He told the third phase of hearings into the plan the funding would have enabled the council to tackle a pressure point like Hipperholme crossroads ahead of development which would load the junction with extra traffic.
Instead the council were applying for funds to “plough on” with Clifton Enterprise Zone which had lost funding from elsewhere, he said.
Conservative MP Mr Whittaker followed up his comments at the virtual hearings by rebuking the council on the issue again at Prime Minister’s Question Time on June 23, with PM Boris Johnson saying he hoped the council was listening.
The issue of the crossroads at Hipperholme arose in discussion about proposals to remove the nearby former Crosslee factory site as employment land and redesignating its status as mixed use including some housing.
Mr Whittaker told the hearing his issue was not with Crosslee as a site but with the council, which he said had no plans to upgrade infrastructure, for which the government funds would have been perfect to deal with at what he said was the 26th most congested junction in Yorkshire.
“Like all my submissions, it is about infrastructure and until Calderdale deals with this in a serious way, congestion, air quality and the misery here will not just go away,” he said.
Overseeing the hearings, Planning Inspector Katie Child asked whether loss of the site for industry to mixed use was justified.
The council’s Planning lead Richard Seaman said key findings of a report indicated an industrial agent had marketed the Crosslee site but there had been little demand, partly due to its distance from the M62.
Site promoter Mike Dove said it had been continuously marketed since late 2019.
But Julie Bullen, of Woodhouse Residents Association, said they believed overall its loss was not justified, the marketing had taken place during the COVID-19 pandemic and it seemed absurd removing a brownfield site for employment while considering removing protected green belt land in Brighouse.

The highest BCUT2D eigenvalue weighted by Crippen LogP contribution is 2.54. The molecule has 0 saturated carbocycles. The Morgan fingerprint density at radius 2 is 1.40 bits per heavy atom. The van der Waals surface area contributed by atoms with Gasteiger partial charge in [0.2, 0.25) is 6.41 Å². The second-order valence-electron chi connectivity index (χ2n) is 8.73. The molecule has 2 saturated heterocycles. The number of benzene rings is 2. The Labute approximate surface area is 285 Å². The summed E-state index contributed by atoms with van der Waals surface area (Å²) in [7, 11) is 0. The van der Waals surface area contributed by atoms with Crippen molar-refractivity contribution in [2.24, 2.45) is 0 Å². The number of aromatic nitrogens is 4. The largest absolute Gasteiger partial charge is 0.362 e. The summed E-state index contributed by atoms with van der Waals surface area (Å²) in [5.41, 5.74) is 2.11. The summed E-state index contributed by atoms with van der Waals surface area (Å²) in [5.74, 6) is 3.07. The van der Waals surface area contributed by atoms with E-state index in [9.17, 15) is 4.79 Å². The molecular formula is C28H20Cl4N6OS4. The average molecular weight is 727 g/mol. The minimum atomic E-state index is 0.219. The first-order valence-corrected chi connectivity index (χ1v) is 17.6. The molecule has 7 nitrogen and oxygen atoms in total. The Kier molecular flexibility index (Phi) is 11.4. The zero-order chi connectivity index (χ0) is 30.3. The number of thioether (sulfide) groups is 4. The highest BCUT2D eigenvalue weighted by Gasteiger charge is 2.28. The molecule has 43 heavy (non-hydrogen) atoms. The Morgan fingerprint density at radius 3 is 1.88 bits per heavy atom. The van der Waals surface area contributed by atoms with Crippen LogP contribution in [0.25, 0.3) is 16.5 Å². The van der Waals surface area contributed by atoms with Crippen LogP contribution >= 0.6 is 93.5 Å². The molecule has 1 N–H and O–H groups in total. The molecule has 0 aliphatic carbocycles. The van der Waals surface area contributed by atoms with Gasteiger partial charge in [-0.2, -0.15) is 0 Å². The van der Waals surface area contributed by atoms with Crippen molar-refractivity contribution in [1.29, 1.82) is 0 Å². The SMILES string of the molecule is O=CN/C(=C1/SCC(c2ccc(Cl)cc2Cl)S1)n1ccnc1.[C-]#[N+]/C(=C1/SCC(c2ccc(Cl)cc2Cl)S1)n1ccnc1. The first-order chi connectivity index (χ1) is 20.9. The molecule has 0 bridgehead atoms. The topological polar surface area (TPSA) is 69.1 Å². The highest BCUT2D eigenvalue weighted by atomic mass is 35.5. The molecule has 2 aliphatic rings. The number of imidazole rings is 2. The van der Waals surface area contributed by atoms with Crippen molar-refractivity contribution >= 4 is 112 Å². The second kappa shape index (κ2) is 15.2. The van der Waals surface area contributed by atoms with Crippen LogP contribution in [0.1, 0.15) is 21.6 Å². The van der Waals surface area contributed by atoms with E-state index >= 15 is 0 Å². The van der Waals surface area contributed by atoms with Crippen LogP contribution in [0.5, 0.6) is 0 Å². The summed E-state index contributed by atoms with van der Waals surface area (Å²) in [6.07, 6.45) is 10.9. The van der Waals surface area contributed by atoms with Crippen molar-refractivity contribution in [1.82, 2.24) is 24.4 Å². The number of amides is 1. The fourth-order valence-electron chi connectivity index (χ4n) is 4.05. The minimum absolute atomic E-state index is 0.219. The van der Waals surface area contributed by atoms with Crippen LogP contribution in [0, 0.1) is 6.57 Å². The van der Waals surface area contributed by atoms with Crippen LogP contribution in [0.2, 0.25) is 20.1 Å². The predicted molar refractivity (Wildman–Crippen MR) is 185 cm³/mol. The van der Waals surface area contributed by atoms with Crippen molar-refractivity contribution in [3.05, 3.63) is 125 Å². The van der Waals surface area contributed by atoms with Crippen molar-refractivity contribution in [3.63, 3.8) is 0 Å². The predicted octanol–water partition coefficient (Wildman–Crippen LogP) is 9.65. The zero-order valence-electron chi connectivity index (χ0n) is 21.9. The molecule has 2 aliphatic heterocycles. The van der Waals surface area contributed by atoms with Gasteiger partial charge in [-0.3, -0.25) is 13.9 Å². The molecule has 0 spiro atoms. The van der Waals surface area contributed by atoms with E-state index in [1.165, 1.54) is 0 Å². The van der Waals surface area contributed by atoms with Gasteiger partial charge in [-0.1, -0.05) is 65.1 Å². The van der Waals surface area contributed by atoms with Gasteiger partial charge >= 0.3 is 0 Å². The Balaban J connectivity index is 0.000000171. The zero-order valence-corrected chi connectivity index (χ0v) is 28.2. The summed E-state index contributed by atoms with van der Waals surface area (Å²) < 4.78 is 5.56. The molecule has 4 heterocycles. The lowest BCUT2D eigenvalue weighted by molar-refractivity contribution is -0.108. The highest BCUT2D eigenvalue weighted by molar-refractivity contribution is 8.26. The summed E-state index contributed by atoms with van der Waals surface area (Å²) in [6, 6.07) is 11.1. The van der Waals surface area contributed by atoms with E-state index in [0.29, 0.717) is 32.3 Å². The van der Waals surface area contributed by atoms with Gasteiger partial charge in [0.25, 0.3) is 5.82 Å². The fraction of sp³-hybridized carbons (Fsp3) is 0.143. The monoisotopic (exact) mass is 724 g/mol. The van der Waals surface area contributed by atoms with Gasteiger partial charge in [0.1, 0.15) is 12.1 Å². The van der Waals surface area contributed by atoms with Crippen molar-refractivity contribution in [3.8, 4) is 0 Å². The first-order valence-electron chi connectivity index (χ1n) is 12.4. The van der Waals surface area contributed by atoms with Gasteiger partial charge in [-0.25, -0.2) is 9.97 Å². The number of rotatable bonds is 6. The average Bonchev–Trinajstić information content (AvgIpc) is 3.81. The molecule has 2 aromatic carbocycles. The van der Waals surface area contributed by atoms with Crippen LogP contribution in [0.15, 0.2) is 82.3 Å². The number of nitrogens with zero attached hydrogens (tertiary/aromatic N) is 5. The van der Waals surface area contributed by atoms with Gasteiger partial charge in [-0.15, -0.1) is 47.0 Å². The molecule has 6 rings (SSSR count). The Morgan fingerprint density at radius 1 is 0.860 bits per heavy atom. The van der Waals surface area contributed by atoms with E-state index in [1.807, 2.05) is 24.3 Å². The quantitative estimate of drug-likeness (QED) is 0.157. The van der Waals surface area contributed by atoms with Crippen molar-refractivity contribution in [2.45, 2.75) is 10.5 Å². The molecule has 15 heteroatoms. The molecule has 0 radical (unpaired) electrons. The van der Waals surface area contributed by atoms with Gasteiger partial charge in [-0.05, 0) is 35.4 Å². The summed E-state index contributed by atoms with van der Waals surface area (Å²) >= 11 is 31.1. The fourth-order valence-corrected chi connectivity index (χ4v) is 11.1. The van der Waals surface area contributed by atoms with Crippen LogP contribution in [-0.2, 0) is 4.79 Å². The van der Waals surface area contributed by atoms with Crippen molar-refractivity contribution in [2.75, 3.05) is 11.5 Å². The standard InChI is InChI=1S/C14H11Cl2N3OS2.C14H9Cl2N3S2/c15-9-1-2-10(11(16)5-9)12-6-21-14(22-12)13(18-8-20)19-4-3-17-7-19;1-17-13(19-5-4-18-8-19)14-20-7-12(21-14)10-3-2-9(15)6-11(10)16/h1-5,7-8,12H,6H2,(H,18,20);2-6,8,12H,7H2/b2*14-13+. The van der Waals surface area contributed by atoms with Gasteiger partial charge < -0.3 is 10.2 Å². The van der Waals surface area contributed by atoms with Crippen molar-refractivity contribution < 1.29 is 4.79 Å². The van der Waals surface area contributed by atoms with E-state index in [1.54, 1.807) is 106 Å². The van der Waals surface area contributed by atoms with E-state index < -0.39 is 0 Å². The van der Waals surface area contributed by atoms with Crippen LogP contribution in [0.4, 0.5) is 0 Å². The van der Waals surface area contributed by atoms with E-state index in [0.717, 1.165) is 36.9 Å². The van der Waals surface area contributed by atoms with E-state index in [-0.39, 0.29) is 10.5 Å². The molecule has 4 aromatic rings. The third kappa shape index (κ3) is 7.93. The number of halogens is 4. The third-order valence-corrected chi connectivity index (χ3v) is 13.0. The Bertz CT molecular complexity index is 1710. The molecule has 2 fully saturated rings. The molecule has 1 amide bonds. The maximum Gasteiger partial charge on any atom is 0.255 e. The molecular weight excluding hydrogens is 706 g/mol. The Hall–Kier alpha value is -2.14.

Mark Eagland, planning lead for Crosslee said mixed use designation enabled employment which they were proposing in an outline planning application for the site.
Mr Seaman said he did not think the outline application had been registered yet but understood it would encompass a food store, retail units, a retirement village, care accomodation and 130 homes.
Tony Perryman of Clifton Neighbourhood Village Forum said the site was flat and already had utilities whereas the council was looking to build factories on the proposed employment zone at Clifton, representing considerable cost and loss of green field land.
“I am struggling to see why this should be developed when there is a brownfield site readily available for employment in the area,” he said.
Mr Seaman said the Crosslee site would provide some smaller units for businesses who were less dependent on M62 access rather than them being attracted to the business park at Clifton.
The “weekly shop” sized supermarket would reduce the number of people driving out of Hipperholme to do their shopping, he said.
Replying to Ms Child, council highways officer Andrew Dmoch said development would generate some extra traffic but it would not have a significant impact.
George Pitt of the Hipperholme and Lightcliffe Planning Group, disagreed: “The belittling of the impact of the amount of traffic that might be developed by this development I don’t agree with at all,” he said.
Coun Steven Leigh (Con, Ryburn) and Anthony Rae, of Calderdale Friends of the Earth, both argued that whether or not congestion would be exacerbated was an issue that should be determined in the Local Plan not decided later on.
Mr Dmoch said the council had looked at cumulative impact on the crossroads and was comfortable it was not likely to cause problems.
“We appreciate it is a busy junction, but we don’t pluck these things out of the air and we have looked very closely at the impact.
“It is a lower threshold than would constitute severe impact,” he said.